The idea of this thesis is to analyze the consequences of the new laws regulating vertical relations in automotive retailing. The automotive industry has its own set of competition laws regulating vertical relations, called the Motor Vehicle Block Exemption. The name meaning that the distribution of motor vehicles is exempted as a block from the general European competition policy. The regulation covers the European Economic Area, i.e. The European Union, Norway, Liechtenstein and Iceland .
The automotive industry is a large and important industry in Europe. The top manufacturers are some of the largest firms in the world and of high importance to the domestic industries. Certain aspects have for a long time characterized the distribution of cars in Norway and more generally Europe. The up-stream market is more concentrated and relative stronger than the down-stream market. A large majority of the dealers is independent retailers, i.e. not owned by the manufacturers. The brand aspects of the industry are strong; there are distinct differentiated brands with names, logos and attributes well known to most consumers. Cars are some of the most complex and important consumer products available. Many consumers are dependent on cars and if they malfunction it may have disastrous consequences.
Because of the importance of the industry; The European Commission has for a long time recognized that the automotive industry requires its own set of competition rules. The Commission changed the Block Exemption in 2002 because they were of the opinion that the old Block Exemption from 1995 was outdated. The 1995 regulation had for example no rules regulating sales on the Internet .
The scope for the thesis is hence to first discuss the new Block Exemption compared to the old, determine the effects and then analyzing them. The Block Exemption also regulates the supply of spare parts and after sale services, but my focus will entirely be on the distribution of new passenger cars. I will first discuss the main effects in a general context and then build a model to analyze them in a vertical framework. I will try to give some answers to the following questions:· Why do we have economic regulation in general and why does motor vehicle distribution have its own regulation?· Which vertical restraints were affected by changes made in the regulation with the new Block Exemption?· What are the effects normally associated with these vertical restraints?· How are the vertical relations between suppliers and dealers in the automotive industry affected by the regulatory changes?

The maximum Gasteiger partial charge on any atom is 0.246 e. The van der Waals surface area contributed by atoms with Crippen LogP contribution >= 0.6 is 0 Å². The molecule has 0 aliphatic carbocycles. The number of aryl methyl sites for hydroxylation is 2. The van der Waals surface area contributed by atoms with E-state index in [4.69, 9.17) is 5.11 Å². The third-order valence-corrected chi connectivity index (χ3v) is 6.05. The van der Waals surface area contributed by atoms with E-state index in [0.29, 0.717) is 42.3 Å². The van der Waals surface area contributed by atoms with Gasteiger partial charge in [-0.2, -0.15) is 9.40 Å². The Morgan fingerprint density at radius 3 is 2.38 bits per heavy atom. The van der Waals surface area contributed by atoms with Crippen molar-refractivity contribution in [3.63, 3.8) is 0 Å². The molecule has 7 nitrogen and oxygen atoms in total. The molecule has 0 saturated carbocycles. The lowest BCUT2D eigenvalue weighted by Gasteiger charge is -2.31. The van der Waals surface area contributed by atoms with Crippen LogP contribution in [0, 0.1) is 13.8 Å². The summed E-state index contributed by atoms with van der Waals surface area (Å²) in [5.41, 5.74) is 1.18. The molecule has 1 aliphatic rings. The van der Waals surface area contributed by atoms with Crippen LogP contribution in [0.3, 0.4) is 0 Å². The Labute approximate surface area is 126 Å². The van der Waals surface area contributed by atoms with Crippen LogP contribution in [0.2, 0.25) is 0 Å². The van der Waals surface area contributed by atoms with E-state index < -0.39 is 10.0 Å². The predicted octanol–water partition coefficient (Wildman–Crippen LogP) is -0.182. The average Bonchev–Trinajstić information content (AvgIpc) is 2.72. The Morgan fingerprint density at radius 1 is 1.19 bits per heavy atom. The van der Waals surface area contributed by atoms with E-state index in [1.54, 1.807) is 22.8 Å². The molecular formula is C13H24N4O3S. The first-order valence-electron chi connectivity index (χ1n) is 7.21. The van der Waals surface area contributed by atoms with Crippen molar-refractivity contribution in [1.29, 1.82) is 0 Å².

In Chapter 2 I will give a brief characterization of the industry. The focus will be on the main aspects, such as market concentration and demand. I will also see if the Norwegian market has any special attributes compared to the rest of Europe.
Chapter 3 consists of three parts. In the first part I discuss theories explaining the existence of competition policy. The motivation for this is that it is also important to have in mind why a set of regulation exists when discussing its consequences. I will discuss vertical relations generally in the second part. The Block Exemption concerns vertical relations and a general discussion of this felt necessary before discussing the Block Exemption in detail. The main part of the chapter will be a detailed discussion of the important changes in the new Block Exemption compared to the old and which forms of vertical restraints that are affected.
I will give a discussion of the two important vertical restraints found in Chapter 3, exclusive dealing and exclusive territories, in Chapter 4. I will discuss the important aspects that are normally associated with these vertical restraints and how different settings affect the effects of them.
The main model will be found in Chapter 5. The model consists of two producers selling close substitutes and competing in prices. The idea is to observe how the possibility to use different vertical restraints affects the producers’ incentives to use independent retailers. The model is based on several existing papers analyzing vertical relations. I will show that the possibility to use two-part tariffs is necessary for vertical separation to be a dominant strategy. If franchise-fee is possible then nonexclusive dealing will remove the gain that the producers get from using independent retailers, but will not alone give the producers incentives to integrate vertically. I will also show that nonexclusive dealing only leads to lower prices if the producers may use franchise-fees.
The conclusion is found in Chapter 6. Here I will sum up the effects the new Block Exemption has and give some remarks on possible developments in the Norwegian market.